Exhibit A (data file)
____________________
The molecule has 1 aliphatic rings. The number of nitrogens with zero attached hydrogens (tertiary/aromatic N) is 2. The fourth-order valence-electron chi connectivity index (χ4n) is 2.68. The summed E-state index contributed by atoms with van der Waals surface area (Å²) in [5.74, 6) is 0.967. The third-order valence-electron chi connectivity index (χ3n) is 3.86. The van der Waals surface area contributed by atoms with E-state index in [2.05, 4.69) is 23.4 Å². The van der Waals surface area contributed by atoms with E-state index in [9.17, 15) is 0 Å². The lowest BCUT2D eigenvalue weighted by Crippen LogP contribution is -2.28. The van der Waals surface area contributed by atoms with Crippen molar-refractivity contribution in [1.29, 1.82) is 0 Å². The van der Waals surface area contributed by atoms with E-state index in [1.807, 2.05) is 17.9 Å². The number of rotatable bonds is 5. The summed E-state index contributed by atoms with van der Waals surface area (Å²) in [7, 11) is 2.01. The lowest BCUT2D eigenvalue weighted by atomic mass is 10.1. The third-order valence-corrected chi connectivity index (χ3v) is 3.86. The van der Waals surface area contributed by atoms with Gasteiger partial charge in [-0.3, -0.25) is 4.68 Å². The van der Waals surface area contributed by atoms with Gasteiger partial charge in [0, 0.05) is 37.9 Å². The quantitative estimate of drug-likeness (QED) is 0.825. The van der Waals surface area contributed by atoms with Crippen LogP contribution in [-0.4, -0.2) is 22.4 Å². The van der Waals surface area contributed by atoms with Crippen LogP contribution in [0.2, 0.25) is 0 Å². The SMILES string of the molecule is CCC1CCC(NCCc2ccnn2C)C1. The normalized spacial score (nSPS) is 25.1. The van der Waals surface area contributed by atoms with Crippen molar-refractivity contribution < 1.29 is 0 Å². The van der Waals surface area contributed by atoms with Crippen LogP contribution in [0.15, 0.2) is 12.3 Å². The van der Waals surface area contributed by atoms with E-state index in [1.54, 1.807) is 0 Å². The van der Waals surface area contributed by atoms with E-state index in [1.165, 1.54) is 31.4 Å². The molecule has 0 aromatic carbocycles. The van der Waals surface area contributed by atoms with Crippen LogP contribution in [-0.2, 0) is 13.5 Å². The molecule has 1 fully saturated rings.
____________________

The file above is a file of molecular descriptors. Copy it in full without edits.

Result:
The molecule has 1 aliphatic rings. The number of nitrogens with zero attached hydrogens (tertiary/aromatic N) is 2. The fourth-order valence-electron chi connectivity index (χ4n) is 2.68. The summed E-state index contributed by atoms with van der Waals surface area (Å²) in [5.74, 6) is 0.967. The third-order valence-electron chi connectivity index (χ3n) is 3.86. The van der Waals surface area contributed by atoms with E-state index in [2.05, 4.69) is 23.4 Å². The van der Waals surface area contributed by atoms with E-state index in [9.17, 15) is 0 Å². The lowest BCUT2D eigenvalue weighted by Crippen LogP contribution is -2.28. The van der Waals surface area contributed by atoms with Crippen molar-refractivity contribution in [1.29, 1.82) is 0 Å². The van der Waals surface area contributed by atoms with E-state index in [1.807, 2.05) is 17.9 Å². The number of rotatable bonds is 5. The summed E-state index contributed by atoms with van der Waals surface area (Å²) in [7, 11) is 2.01. The lowest BCUT2D eigenvalue weighted by atomic mass is 10.1. The third-order valence-corrected chi connectivity index (χ3v) is 3.86. The van der Waals surface area contributed by atoms with Gasteiger partial charge in [-0.3, -0.25) is 4.68 Å². The van der Waals surface area contributed by atoms with Gasteiger partial charge in [0, 0.05) is 37.9 Å². The quantitative estimate of drug-likeness (QED) is 0.825. The van der Waals surface area contributed by atoms with Crippen LogP contribution in [-0.4, -0.2) is 22.4 Å². The van der Waals surface area contributed by atoms with Crippen LogP contribution in [0.2, 0.25) is 0 Å². The SMILES string of the molecule is CCC1CCC(NCCc2ccnn2C)C1. The normalized spacial score (nSPS) is 25.1. The van der Waals surface area contributed by atoms with Crippen molar-refractivity contribution < 1.29 is 0 Å². The van der Waals surface area contributed by atoms with Crippen LogP contribution in [0.15, 0.2) is 12.3 Å². The van der Waals surface area contributed by atoms with E-state index in [1.54, 1.807) is 0 Å². The van der Waals surface area contributed by atoms with E-state index in [1.165, 1.54) is 31.4 Å². The molecule has 0 aromatic carbocycles. The van der Waals surface area contributed by atoms with Crippen LogP contribution in [-0.2, 0) is 13.5 Å². The molecule has 1 fully saturated rings.